The Airfare War is Driving Roundtrip Ticket Prices Down—Way Down

Fliers are seeing ridiculously low prices lately.

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You can get great deals on airfare now, thanks to increased competition between airline companies. The Associated Press reported earlier today that fliers have been seeing dirt-cheap prices — like New York to L.A. for $150 roundtrip, or Chicago to Boston for $80 roundtrip — in off-peak hours. It's great news for travelers, but this new dip in prices is also something that big airline companies have been trying to avoid for years. 

And while you probably aren't going to be seeing the price of air travel permanently sink to these levels, it's nice to know you can save big if you buy at the right time. Most people know the cheapest days to buy plane tickets are Tuesdays, Wednesdays, and Saturdays (when business travelers aren't flying, basically), but now some airlines can afford to lower prices dramatically because of cheaper fuel costs — or because they're doing things like adding more seats to flights.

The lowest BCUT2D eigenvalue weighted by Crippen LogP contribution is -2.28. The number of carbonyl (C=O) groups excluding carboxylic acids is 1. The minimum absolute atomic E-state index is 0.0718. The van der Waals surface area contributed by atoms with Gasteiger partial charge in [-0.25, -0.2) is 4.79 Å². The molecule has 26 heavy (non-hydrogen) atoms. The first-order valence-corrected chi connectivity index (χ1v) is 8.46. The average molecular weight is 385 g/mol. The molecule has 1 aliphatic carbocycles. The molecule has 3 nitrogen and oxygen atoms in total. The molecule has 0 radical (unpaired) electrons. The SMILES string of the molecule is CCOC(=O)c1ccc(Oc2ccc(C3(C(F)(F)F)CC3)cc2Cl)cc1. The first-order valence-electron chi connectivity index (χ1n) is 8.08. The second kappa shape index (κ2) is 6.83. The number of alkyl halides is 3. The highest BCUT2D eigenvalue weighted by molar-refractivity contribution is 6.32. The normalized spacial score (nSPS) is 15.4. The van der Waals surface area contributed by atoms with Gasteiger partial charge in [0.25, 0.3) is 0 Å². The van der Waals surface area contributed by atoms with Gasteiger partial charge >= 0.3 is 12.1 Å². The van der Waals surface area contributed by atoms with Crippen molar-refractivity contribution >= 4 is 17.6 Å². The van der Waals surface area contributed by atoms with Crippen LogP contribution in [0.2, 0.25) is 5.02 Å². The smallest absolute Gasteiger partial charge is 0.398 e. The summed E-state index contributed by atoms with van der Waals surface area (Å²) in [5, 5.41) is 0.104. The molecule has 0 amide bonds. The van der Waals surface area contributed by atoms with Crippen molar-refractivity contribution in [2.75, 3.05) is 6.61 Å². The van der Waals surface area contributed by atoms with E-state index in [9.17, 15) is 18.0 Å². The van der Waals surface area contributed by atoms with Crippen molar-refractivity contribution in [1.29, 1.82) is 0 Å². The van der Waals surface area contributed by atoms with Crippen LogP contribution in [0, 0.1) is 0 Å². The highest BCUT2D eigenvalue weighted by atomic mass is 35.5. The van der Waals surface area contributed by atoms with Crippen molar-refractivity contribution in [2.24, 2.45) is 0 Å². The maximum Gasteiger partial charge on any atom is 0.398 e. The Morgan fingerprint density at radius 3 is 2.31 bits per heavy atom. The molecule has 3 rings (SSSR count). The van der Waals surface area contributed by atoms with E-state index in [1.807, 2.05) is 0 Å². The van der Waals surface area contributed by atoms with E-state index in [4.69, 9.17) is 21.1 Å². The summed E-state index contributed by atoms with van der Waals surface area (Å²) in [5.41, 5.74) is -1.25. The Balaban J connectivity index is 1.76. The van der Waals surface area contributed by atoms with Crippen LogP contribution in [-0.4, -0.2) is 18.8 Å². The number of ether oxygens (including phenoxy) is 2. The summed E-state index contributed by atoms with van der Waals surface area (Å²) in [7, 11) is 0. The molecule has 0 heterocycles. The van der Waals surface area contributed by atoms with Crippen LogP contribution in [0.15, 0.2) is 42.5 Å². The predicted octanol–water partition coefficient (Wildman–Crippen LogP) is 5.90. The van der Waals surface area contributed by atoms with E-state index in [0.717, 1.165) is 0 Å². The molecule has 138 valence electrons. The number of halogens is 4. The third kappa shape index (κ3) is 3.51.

The other thing is, when one airline offers a lower rate for a popular flight, its competitors are often forced to match them — for example, when Frontier, a really small, scrappy airline, has a sale for $15 one-way tickets for members of its club, it pushes big guys like American Airlines to offer competitive rates. Or, when Southwest offers a cheap flight from New York to L.A. with a connection in Dallas, United is forced to provide a flight just as cheap connecting through Chicago. 

The Associated Press was able to snag a $40 from New York JFK to Dallas-Fort Worth yesterday (remember: buy on Tuesdays) — a promising sign. Hopefully there's more of that to come. 

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